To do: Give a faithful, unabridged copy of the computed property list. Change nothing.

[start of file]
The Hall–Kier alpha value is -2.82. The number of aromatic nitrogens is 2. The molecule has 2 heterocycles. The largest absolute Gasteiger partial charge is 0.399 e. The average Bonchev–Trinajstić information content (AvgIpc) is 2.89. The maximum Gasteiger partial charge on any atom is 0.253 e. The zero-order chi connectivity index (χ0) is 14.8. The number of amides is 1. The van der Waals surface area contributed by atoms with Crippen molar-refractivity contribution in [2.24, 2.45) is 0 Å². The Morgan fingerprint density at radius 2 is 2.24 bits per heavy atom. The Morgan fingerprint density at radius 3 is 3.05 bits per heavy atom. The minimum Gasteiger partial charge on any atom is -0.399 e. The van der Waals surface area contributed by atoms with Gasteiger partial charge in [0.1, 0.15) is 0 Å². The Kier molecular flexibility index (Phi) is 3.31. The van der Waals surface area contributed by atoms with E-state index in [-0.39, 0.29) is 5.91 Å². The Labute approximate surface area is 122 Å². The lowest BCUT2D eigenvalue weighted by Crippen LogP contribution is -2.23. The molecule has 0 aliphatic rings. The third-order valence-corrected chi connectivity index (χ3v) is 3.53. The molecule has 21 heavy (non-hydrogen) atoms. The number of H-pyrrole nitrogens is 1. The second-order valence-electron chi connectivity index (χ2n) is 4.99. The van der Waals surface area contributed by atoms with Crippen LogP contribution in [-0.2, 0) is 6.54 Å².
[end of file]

The Hall–Kier alpha value is -2.82. The number of aromatic nitrogens is 2. The molecule has 2 heterocycles. The largest absolute Gasteiger partial charge is 0.399 e. The average Bonchev–Trinajstić information content (AvgIpc) is 2.89. The maximum Gasteiger partial charge on any atom is 0.253 e. The zero-order chi connectivity index (χ0) is 14.8. The number of amides is 1. The van der Waals surface area contributed by atoms with Crippen molar-refractivity contribution in [2.24, 2.45) is 0 Å². The Morgan fingerprint density at radius 2 is 2.24 bits per heavy atom. The Morgan fingerprint density at radius 3 is 3.05 bits per heavy atom. The minimum Gasteiger partial charge on any atom is -0.399 e. The van der Waals surface area contributed by atoms with Gasteiger partial charge in [0.1, 0.15) is 0 Å². The Kier molecular flexibility index (Phi) is 3.31. The van der Waals surface area contributed by atoms with E-state index in [-0.39, 0.29) is 5.91 Å². The Labute approximate surface area is 122 Å². The lowest BCUT2D eigenvalue weighted by Crippen LogP contribution is -2.23. The molecule has 0 aliphatic rings. The third-order valence-corrected chi connectivity index (χ3v) is 3.53. The molecule has 21 heavy (non-hydrogen) atoms. The number of H-pyrrole nitrogens is 1. The second-order valence-electron chi connectivity index (χ2n) is 4.99. The van der Waals surface area contributed by atoms with Crippen LogP contribution in [-0.2, 0) is 6.54 Å².